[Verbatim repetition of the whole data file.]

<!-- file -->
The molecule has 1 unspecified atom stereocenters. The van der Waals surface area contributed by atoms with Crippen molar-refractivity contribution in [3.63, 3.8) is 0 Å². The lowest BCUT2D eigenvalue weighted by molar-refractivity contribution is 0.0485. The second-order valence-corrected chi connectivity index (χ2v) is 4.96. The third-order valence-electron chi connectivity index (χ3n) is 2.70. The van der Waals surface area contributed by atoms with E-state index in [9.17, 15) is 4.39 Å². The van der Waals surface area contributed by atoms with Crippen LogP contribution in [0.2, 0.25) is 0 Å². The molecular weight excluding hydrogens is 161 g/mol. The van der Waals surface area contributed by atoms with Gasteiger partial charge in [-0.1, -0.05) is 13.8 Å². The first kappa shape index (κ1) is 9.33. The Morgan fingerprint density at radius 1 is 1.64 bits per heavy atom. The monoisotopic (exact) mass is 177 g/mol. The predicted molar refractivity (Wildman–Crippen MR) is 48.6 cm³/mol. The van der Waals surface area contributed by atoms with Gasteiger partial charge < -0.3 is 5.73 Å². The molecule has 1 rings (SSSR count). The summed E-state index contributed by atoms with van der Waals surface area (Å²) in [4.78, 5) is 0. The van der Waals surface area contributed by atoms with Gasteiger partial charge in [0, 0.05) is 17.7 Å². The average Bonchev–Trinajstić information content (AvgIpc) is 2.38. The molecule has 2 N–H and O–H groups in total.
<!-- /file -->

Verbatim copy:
The molecule has 1 unspecified atom stereocenters. The van der Waals surface area contributed by atoms with Crippen molar-refractivity contribution in [3.63, 3.8) is 0 Å². The lowest BCUT2D eigenvalue weighted by molar-refractivity contribution is 0.0485. The second-order valence-corrected chi connectivity index (χ2v) is 4.96. The third-order valence-electron chi connectivity index (χ3n) is 2.70. The van der Waals surface area contributed by atoms with E-state index in [9.17, 15) is 4.39 Å². The van der Waals surface area contributed by atoms with Crippen LogP contribution in [0.2, 0.25) is 0 Å². The molecular weight excluding hydrogens is 161 g/mol. The van der Waals surface area contributed by atoms with Gasteiger partial charge in [-0.1, -0.05) is 13.8 Å². The first kappa shape index (κ1) is 9.33. The Morgan fingerprint density at radius 1 is 1.64 bits per heavy atom. The monoisotopic (exact) mass is 177 g/mol. The predicted molar refractivity (Wildman–Crippen MR) is 48.6 cm³/mol. The van der Waals surface area contributed by atoms with Gasteiger partial charge < -0.3 is 5.73 Å². The molecule has 1 rings (SSSR count). The summed E-state index contributed by atoms with van der Waals surface area (Å²) in [4.78, 5) is 0. The van der Waals surface area contributed by atoms with Gasteiger partial charge in [0, 0.05) is 17.7 Å². The average Bonchev–Trinajstić information content (AvgIpc) is 2.38. The molecule has 2 N–H and O–H groups in total.